How Much Does It Cost To Taxidermy A Fish?

UPDATED 23 FEBRUARY 2021

by Robert Ceran

Have you caught a trophy fish that’s your personal best, and want to get a good mount of it? In that case you’re probably wondering how much it costs to get a high quality job done.

The price of fish skin mounting varies not only by taxidermist, but also by species, and by size of your fish. So what kind of ballpark range can you expect if you want to get your trophy fish hung on the wall? 

Mosts taxidermists charge per inch of length when they stuff a fish. Based on the answers we got from contacting 11 taxidermy shops, you can expect to pay the following prices on average:

Fish speciesPrice per inch
Bass$11-$15
Walleye$11-$15
Pike$11-$15
Trout$14-$18
Salmon$14-$18
Striped Bass$15-$20
Tarpon$15-$20
Snook$15-$20
Billfish$15-$20
Replica mounting (all species)$10-$16

You can probably find prices that are higher or lower than the ones quoted above, but these are the commonly charged prices at reputable shops. 

And remember: you tend to get what you pay for. A low price deal may result in a low quality job, or one that deteriorates quickly and needs to be restored, which can turn out more expensive than getting it done properly right away.

You also need to keep in mind that many taxidermists have a minimum charge. So if your fish is on the small side (a panfish, for example), the cost per inch could turn out to be higher since otherwise it wouldn’t be worth their time to stuff it.

The cost of taxidermy depends on the fish type

Taxidermists classify fish in three main groups when it comes to skin mounting:

  • Warmwater fish (bass, walleye, pike, etc.): $11-$15/inch
  • Coldwater fish (salmon, trout, etc.): $14-$18/inch
  • Saltwater fish: $15-$20/inch

Coldwater and saltwater fish are generally more expensive to stuff than warmwater fish, since their skin tends to be more oily, and requires a longer drying process to finish. Warmwater fish basically include all freshwater game fish, except for salmonid species such as trout, salmon and char, which belong to coldwater fish.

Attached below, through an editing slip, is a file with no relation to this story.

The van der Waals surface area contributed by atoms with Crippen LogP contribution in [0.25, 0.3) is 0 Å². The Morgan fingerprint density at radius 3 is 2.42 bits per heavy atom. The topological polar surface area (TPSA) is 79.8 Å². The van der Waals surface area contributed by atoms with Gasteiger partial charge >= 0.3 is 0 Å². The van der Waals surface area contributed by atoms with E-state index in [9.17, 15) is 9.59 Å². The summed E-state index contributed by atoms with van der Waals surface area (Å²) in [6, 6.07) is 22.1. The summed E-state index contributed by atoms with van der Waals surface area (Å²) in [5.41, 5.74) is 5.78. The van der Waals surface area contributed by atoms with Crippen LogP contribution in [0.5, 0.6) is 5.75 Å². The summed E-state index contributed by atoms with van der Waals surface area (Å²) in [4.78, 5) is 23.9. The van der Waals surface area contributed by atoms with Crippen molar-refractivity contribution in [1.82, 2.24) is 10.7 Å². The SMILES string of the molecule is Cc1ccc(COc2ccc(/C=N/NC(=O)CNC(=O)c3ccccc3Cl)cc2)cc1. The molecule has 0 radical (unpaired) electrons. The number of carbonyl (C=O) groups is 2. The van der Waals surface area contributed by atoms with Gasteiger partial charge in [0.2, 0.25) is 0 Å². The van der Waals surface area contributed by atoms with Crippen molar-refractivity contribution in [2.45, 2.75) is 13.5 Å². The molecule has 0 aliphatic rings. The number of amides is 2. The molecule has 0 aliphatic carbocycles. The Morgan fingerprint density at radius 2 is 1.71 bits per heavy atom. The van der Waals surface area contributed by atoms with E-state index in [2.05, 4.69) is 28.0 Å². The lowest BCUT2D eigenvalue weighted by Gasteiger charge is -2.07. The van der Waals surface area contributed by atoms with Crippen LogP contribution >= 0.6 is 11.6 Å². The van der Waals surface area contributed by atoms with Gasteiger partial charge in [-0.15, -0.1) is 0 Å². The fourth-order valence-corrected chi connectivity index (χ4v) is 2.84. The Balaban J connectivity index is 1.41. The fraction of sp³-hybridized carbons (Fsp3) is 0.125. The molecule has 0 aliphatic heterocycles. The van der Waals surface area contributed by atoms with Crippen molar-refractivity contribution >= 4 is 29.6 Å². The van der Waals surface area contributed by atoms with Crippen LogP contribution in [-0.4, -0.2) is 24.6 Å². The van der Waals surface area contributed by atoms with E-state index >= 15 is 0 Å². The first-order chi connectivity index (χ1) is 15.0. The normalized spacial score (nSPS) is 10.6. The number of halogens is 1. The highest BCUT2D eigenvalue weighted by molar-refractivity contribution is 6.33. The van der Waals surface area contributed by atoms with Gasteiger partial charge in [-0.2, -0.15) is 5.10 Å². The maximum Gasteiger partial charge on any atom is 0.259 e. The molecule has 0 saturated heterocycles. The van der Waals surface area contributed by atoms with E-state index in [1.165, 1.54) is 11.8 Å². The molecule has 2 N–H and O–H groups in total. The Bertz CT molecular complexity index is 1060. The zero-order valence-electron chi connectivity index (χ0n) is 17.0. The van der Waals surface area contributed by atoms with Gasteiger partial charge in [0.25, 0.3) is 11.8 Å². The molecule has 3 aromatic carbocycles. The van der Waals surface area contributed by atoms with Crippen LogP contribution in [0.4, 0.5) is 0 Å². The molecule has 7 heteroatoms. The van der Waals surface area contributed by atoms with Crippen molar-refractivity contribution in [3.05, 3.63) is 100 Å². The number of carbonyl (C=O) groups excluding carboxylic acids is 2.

See also: Rigging for trout (the complete guide)

Skin mount vs replica: which one should you choose?

There are two main methods to create fish mounts:

The skin taxidermy method involves removing the skin, head and tail of your fish, and then wrapping it around a foam mold that’s similar in size and shape to the original fish. So, with this method you get an actual physical part of the fish that you caught included in the stuffed version.

Then there is the replica creation method, which basically involves building a highly accurate copy of the fish you caught, but 100% artificial. This means you just need to provide the correct measurement details of your fish for this method, but not the actual carcass.

You may object that a replica has very little to do with the original fish you caught, but keep in mind that even skin taxidermy is built around a plastic mold, followed by spray painting with artificial colors to replace the natural colors that bleach out during the drying process. 

The price of both methods is generally similar these days, and when you look at the work of really good taxidermists, the results of both look astonishingly similar. So it really comes down to your personal preference when you decide which one to choose.